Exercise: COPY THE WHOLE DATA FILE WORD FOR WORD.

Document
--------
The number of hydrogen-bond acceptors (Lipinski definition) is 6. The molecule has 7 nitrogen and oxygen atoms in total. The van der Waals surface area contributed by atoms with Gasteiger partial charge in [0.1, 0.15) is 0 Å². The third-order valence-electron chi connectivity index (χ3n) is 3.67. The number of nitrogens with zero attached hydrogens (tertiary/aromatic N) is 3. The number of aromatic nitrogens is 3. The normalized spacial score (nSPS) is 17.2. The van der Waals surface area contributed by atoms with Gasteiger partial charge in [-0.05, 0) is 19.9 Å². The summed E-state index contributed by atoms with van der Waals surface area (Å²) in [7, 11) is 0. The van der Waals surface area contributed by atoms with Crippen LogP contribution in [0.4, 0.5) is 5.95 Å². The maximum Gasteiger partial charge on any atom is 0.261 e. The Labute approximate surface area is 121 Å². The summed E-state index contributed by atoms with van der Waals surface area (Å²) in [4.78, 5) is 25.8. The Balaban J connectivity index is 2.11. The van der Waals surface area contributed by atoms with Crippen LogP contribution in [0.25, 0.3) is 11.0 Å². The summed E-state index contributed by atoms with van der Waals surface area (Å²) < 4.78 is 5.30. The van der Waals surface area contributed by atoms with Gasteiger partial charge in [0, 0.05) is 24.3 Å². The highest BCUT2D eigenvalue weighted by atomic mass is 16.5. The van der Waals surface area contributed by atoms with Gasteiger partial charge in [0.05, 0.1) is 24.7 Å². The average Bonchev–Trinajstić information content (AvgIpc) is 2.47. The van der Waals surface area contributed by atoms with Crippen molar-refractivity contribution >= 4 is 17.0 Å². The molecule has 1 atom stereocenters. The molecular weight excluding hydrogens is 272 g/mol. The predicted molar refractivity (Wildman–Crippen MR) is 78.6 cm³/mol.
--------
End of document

The number of hydrogen-bond acceptors (Lipinski definition) is 6. The molecule has 7 nitrogen and oxygen atoms in total. The van der Waals surface area contributed by atoms with Gasteiger partial charge in [0.1, 0.15) is 0 Å². The third-order valence-electron chi connectivity index (χ3n) is 3.67. The number of nitrogens with zero attached hydrogens (tertiary/aromatic N) is 3. The number of aromatic nitrogens is 3. The normalized spacial score (nSPS) is 17.2. The van der Waals surface area contributed by atoms with Gasteiger partial charge in [-0.05, 0) is 19.9 Å². The summed E-state index contributed by atoms with van der Waals surface area (Å²) in [7, 11) is 0. The van der Waals surface area contributed by atoms with Crippen LogP contribution in [0.4, 0.5) is 5.95 Å². The maximum Gasteiger partial charge on any atom is 0.261 e. The Labute approximate surface area is 121 Å². The summed E-state index contributed by atoms with van der Waals surface area (Å²) in [4.78, 5) is 25.8. The Balaban J connectivity index is 2.11. The van der Waals surface area contributed by atoms with Crippen LogP contribution in [0.25, 0.3) is 11.0 Å². The summed E-state index contributed by atoms with van der Waals surface area (Å²) < 4.78 is 5.30. The van der Waals surface area contributed by atoms with Gasteiger partial charge in [0, 0.05) is 24.3 Å². The highest BCUT2D eigenvalue weighted by atomic mass is 16.5. The van der Waals surface area contributed by atoms with Gasteiger partial charge in [0.05, 0.1) is 24.7 Å². The average Bonchev–Trinajstić information content (AvgIpc) is 2.47. The van der Waals surface area contributed by atoms with Crippen molar-refractivity contribution >= 4 is 17.0 Å². The molecule has 1 atom stereocenters. The molecular weight excluding hydrogens is 272 g/mol. The predicted molar refractivity (Wildman–Crippen MR) is 78.6 cm³/mol.